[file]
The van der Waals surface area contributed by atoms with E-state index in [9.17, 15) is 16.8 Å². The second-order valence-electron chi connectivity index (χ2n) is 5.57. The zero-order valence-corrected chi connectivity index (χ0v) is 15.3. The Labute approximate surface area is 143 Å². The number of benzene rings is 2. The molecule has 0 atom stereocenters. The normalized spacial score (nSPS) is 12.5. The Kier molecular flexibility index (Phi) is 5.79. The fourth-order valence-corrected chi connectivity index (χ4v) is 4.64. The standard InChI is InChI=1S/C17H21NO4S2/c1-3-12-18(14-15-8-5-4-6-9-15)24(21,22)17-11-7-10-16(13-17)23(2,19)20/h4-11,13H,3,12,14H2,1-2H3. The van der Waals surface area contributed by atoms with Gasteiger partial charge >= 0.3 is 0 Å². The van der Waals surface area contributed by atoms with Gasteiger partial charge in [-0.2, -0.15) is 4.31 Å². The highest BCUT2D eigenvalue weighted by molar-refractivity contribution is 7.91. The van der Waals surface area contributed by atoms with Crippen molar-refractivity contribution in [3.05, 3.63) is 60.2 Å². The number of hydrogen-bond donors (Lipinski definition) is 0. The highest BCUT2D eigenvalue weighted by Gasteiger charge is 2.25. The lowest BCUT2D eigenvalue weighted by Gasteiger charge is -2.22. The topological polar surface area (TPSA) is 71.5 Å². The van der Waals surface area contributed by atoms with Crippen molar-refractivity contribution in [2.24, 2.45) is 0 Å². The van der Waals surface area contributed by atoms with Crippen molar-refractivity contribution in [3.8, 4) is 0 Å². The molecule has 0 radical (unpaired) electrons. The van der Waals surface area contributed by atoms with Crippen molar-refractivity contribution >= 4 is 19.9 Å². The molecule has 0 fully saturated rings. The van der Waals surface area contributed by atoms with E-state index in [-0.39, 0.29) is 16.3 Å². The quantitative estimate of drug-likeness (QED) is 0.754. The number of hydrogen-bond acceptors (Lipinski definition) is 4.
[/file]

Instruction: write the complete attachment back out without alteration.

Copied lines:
The van der Waals surface area contributed by atoms with E-state index in [9.17, 15) is 16.8 Å². The second-order valence-electron chi connectivity index (χ2n) is 5.57. The zero-order valence-corrected chi connectivity index (χ0v) is 15.3. The Labute approximate surface area is 143 Å². The number of benzene rings is 2. The molecule has 0 atom stereocenters. The normalized spacial score (nSPS) is 12.5. The Kier molecular flexibility index (Phi) is 5.79. The fourth-order valence-corrected chi connectivity index (χ4v) is 4.64. The standard InChI is InChI=1S/C17H21NO4S2/c1-3-12-18(14-15-8-5-4-6-9-15)24(21,22)17-11-7-10-16(13-17)23(2,19)20/h4-11,13H,3,12,14H2,1-2H3. The van der Waals surface area contributed by atoms with Gasteiger partial charge >= 0.3 is 0 Å². The van der Waals surface area contributed by atoms with Gasteiger partial charge in [-0.2, -0.15) is 4.31 Å². The highest BCUT2D eigenvalue weighted by molar-refractivity contribution is 7.91. The van der Waals surface area contributed by atoms with Crippen molar-refractivity contribution in [3.05, 3.63) is 60.2 Å². The number of hydrogen-bond donors (Lipinski definition) is 0. The highest BCUT2D eigenvalue weighted by Gasteiger charge is 2.25. The lowest BCUT2D eigenvalue weighted by Gasteiger charge is -2.22. The topological polar surface area (TPSA) is 71.5 Å². The van der Waals surface area contributed by atoms with Crippen molar-refractivity contribution in [2.24, 2.45) is 0 Å². The van der Waals surface area contributed by atoms with Crippen molar-refractivity contribution in [3.8, 4) is 0 Å². The molecule has 0 radical (unpaired) electrons. The van der Waals surface area contributed by atoms with Crippen molar-refractivity contribution >= 4 is 19.9 Å². The molecule has 0 fully saturated rings. The van der Waals surface area contributed by atoms with E-state index in [-0.39, 0.29) is 16.3 Å². The quantitative estimate of drug-likeness (QED) is 0.754. The number of hydrogen-bond acceptors (Lipinski definition) is 4.